Cranberries power processing plant

Posted on December 2, 2005. Filed under: Landfill Gas |

A story from the Marsfield News-Herald by Karen Madden:

State leaders got a firsthand look Wednesday at improvements at a Wisconsin Rapids cranberry plant that officials say are creating jobs, benefiting growers and helping the environment.

As part of Capital for the Day – an event that brought the governor and members of his cabinet to Portage and Wood counties – Administration Secretary Steve Bablitch and Agriculture, Trade and Consumer Protection Secretary Rod Nilsestuen toured Ocean Spray’s new cranberry concentrator and methane gas energy system facilities.

The $35,000 grant the state contributed to the project was money well spent, said Bablitch, citing the economic and environmental benefits.

Ocean Spray bought the west-side cranberry processing facility from Northland Cranberries about a year ago. The company spent about $15 million to build a juice concentrator and $2 million to construct a pipeline from Onyx Waste Services’ landfill for a methane gas process, said Ocean Spray Vice President of Operations Michael Stamatakos.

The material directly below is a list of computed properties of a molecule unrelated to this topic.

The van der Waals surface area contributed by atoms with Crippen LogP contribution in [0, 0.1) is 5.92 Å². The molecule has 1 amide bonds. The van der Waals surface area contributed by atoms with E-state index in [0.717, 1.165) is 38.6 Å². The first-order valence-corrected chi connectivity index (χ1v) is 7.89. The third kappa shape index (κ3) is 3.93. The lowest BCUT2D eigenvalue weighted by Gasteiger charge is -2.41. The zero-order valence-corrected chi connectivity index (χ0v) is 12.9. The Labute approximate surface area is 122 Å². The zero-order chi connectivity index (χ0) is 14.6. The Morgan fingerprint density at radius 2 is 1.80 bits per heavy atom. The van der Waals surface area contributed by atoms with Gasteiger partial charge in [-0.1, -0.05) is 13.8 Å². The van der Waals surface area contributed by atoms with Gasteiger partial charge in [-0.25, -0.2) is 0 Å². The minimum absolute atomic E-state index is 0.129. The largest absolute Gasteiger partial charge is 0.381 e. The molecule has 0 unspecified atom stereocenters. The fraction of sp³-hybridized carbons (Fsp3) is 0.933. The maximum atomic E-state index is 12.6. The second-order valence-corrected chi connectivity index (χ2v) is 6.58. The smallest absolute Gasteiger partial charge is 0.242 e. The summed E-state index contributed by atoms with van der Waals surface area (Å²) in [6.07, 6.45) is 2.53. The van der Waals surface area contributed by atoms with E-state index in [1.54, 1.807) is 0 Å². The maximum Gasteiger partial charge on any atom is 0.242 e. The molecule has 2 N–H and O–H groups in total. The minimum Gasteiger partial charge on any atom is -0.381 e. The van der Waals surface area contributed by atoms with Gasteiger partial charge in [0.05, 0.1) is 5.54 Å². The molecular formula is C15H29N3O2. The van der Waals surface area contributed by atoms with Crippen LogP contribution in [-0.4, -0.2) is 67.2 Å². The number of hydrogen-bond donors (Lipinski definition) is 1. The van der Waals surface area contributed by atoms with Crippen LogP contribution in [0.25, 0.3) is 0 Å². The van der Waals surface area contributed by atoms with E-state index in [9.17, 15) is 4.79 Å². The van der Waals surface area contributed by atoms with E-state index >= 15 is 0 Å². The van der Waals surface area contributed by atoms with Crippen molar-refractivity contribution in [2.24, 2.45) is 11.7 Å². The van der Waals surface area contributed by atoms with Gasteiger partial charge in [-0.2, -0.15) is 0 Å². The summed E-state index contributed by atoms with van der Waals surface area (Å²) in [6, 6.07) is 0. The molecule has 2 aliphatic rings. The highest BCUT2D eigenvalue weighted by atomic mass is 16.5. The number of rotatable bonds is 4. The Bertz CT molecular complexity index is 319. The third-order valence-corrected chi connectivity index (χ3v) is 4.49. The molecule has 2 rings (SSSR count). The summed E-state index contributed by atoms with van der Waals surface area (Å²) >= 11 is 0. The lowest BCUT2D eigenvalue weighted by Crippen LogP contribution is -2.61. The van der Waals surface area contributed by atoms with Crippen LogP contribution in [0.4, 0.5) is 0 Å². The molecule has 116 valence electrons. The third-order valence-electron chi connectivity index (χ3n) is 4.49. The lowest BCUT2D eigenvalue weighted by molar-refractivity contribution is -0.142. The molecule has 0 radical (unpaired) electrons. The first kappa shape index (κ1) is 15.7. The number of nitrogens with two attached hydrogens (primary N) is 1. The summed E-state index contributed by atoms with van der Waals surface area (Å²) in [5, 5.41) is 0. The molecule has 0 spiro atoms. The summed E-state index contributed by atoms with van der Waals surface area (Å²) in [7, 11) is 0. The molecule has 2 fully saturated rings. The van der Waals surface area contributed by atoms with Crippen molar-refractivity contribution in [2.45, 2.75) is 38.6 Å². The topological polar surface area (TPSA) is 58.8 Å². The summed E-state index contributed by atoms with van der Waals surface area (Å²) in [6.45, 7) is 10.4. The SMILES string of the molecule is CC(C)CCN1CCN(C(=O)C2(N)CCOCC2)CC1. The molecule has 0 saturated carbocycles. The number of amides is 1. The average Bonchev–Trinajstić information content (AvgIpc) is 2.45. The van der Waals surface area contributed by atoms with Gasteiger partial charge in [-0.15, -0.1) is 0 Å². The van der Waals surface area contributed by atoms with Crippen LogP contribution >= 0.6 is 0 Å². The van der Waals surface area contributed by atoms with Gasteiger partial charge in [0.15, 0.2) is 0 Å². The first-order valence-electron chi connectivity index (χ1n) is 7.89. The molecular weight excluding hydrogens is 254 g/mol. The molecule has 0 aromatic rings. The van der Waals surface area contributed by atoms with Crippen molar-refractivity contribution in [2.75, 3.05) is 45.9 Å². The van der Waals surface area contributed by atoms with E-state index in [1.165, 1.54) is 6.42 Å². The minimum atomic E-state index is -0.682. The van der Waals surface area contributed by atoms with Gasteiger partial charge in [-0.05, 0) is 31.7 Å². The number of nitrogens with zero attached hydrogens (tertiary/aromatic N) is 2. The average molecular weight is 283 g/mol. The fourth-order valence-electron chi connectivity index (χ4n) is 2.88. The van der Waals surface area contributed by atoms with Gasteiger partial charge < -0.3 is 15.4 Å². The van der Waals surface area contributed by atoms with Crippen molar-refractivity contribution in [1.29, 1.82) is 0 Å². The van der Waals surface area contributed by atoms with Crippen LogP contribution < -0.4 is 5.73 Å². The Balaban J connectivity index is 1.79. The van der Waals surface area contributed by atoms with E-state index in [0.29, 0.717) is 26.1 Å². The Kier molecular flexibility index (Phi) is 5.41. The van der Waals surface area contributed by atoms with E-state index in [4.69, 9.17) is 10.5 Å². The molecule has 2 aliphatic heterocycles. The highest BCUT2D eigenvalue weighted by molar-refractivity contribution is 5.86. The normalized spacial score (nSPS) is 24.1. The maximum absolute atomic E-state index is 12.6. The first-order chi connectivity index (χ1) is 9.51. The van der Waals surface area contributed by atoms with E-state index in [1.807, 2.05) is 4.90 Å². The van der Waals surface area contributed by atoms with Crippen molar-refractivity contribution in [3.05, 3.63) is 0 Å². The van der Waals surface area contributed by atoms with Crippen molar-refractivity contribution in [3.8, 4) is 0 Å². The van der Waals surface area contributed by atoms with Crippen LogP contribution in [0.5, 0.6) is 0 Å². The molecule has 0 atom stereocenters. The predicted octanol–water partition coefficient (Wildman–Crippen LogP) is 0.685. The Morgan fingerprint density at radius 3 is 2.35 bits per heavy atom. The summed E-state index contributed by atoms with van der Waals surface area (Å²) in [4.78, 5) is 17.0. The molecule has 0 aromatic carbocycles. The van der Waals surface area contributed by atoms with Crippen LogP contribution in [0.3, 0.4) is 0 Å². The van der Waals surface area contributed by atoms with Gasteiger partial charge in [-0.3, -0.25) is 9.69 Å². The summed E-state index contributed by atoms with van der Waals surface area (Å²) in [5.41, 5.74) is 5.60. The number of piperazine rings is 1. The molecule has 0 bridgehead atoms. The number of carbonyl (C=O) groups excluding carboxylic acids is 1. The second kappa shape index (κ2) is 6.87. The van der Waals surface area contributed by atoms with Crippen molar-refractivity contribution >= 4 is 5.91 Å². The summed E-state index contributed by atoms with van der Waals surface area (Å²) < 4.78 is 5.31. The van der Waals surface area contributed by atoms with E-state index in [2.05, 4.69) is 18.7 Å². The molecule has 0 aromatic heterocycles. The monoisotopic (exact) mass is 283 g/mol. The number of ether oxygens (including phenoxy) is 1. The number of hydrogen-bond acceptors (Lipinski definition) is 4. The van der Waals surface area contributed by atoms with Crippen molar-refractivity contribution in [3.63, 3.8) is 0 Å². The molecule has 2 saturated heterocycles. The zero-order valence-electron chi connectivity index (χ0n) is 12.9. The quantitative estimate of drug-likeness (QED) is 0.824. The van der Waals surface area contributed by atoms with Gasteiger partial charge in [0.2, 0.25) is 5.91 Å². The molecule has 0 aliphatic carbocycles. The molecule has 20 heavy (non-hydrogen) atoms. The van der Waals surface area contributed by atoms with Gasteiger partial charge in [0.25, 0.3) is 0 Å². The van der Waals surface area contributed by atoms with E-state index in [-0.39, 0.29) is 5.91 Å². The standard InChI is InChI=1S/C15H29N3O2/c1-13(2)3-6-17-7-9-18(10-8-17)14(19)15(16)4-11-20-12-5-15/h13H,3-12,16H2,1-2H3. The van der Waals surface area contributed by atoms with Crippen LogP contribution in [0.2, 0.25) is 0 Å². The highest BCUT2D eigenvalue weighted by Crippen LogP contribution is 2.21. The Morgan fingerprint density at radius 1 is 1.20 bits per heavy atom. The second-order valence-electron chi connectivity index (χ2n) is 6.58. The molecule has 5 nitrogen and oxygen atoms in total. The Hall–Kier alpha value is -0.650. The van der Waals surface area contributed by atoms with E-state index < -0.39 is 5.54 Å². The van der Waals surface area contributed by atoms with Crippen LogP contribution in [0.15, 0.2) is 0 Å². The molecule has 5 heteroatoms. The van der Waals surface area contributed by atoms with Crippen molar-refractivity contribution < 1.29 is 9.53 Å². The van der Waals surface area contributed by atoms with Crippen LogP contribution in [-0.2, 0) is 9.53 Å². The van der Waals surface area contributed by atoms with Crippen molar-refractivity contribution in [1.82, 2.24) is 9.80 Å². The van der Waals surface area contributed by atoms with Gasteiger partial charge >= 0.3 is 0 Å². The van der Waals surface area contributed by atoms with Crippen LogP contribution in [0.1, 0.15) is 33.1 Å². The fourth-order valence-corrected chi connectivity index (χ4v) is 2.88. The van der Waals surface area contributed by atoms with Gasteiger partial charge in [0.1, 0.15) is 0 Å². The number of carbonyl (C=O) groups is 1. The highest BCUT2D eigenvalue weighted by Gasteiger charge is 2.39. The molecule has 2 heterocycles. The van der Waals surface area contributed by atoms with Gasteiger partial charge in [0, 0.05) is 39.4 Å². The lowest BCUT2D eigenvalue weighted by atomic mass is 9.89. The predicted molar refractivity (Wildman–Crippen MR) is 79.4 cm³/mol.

The juice concentrator began operation in mid-September, said Kirk Willard, plant manager. The methane system debuted at the beginning of October.

The company added 16 to 20 permanent positions, Willard said. Although the new concentrator is fully automated and requires only two people to operate, the company needed additional employees to clean and move the products.

Cranberry grower Russ Rifleman of Cranmoor is optimistic the new facility will be a boost for him because it could reduce the cost of storing and transporting berries.

And the methane project at the facility will help the environment by capturing and using 7,000 tons of gas emissions from the landfill each year – the equivalent of planting 15,000 trees or eliminating 12,000 cars.

The company hopes to run its operation using 95 percent methane gas and 5 percent natural gas, Willard said. A sophisticated processing system monitors the quality of the methane and adds natural gas as needed.

Richard Presser, operations manager for Onyx Waste Services, said the company has similar operations in several places throughout the country that have been successful.


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